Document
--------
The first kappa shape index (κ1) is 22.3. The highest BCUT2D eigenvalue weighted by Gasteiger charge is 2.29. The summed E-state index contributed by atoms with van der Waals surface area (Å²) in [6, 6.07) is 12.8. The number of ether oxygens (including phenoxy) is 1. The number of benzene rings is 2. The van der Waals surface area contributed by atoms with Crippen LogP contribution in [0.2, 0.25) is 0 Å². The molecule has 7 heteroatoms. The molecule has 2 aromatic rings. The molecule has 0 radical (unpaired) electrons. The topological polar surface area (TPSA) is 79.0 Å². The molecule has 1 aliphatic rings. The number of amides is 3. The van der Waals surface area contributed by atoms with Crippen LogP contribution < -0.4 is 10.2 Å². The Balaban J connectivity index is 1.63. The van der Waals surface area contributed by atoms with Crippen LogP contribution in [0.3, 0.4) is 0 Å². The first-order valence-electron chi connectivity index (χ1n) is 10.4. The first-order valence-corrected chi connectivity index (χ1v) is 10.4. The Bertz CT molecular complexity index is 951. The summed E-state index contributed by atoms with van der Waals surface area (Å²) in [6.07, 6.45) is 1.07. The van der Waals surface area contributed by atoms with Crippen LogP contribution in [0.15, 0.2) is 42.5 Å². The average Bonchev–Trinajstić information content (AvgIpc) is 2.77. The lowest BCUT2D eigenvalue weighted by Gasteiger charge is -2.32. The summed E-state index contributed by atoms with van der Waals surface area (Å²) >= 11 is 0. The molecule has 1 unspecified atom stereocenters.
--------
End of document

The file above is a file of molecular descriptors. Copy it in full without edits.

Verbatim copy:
The first kappa shape index (κ1) is 22.3. The highest BCUT2D eigenvalue weighted by Gasteiger charge is 2.29. The summed E-state index contributed by atoms with van der Waals surface area (Å²) in [6, 6.07) is 12.8. The number of ether oxygens (including phenoxy) is 1. The number of benzene rings is 2. The van der Waals surface area contributed by atoms with Crippen LogP contribution in [0.2, 0.25) is 0 Å². The molecule has 7 heteroatoms. The molecule has 2 aromatic rings. The molecule has 0 radical (unpaired) electrons. The topological polar surface area (TPSA) is 79.0 Å². The molecule has 1 aliphatic rings. The number of amides is 3. The van der Waals surface area contributed by atoms with Crippen LogP contribution < -0.4 is 10.2 Å². The Balaban J connectivity index is 1.63. The van der Waals surface area contributed by atoms with Crippen LogP contribution in [0.3, 0.4) is 0 Å². The first-order valence-electron chi connectivity index (χ1n) is 10.4. The first-order valence-corrected chi connectivity index (χ1v) is 10.4. The Bertz CT molecular complexity index is 951. The summed E-state index contributed by atoms with van der Waals surface area (Å²) in [6.07, 6.45) is 1.07. The van der Waals surface area contributed by atoms with Crippen LogP contribution in [0.15, 0.2) is 42.5 Å². The average Bonchev–Trinajstić information content (AvgIpc) is 2.77. The lowest BCUT2D eigenvalue weighted by Gasteiger charge is -2.32. The summed E-state index contributed by atoms with van der Waals surface area (Å²) >= 11 is 0. The molecule has 1 unspecified atom stereocenters.